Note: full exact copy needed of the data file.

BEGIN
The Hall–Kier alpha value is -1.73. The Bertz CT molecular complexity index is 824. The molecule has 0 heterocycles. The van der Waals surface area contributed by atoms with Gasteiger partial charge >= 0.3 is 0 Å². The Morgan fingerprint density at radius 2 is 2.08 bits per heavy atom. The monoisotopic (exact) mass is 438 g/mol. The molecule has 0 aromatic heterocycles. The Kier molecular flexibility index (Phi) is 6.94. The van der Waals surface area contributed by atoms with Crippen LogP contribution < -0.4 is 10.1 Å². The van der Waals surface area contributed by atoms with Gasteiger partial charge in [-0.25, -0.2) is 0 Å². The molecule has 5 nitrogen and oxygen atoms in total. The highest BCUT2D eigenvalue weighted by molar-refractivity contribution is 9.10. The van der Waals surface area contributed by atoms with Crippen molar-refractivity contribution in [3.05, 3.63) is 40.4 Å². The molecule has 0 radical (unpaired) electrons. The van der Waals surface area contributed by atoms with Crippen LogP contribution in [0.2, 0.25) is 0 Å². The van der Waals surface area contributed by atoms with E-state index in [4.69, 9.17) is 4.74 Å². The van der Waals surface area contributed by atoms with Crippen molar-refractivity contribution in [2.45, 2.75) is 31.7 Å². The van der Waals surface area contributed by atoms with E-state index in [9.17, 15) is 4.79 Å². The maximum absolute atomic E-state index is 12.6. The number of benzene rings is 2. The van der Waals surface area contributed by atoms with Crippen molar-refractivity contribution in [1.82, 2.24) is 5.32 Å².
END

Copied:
The Hall–Kier alpha value is -1.73. The Bertz CT molecular complexity index is 824. The molecule has 0 heterocycles. The van der Waals surface area contributed by atoms with Gasteiger partial charge >= 0.3 is 0 Å². The Morgan fingerprint density at radius 2 is 2.08 bits per heavy atom. The monoisotopic (exact) mass is 438 g/mol. The molecule has 0 aromatic heterocycles. The Kier molecular flexibility index (Phi) is 6.94. The van der Waals surface area contributed by atoms with Crippen LogP contribution < -0.4 is 10.1 Å². The van der Waals surface area contributed by atoms with Gasteiger partial charge in [-0.25, -0.2) is 0 Å². The molecule has 5 nitrogen and oxygen atoms in total. The highest BCUT2D eigenvalue weighted by molar-refractivity contribution is 9.10. The van der Waals surface area contributed by atoms with Crippen molar-refractivity contribution in [3.05, 3.63) is 40.4 Å². The molecule has 0 radical (unpaired) electrons. The van der Waals surface area contributed by atoms with Crippen LogP contribution in [0.2, 0.25) is 0 Å². The van der Waals surface area contributed by atoms with E-state index in [4.69, 9.17) is 4.74 Å². The van der Waals surface area contributed by atoms with Crippen molar-refractivity contribution in [2.45, 2.75) is 31.7 Å². The van der Waals surface area contributed by atoms with E-state index in [9.17, 15) is 4.79 Å². The maximum absolute atomic E-state index is 12.6. The number of benzene rings is 2. The van der Waals surface area contributed by atoms with Crippen molar-refractivity contribution in [1.82, 2.24) is 5.32 Å².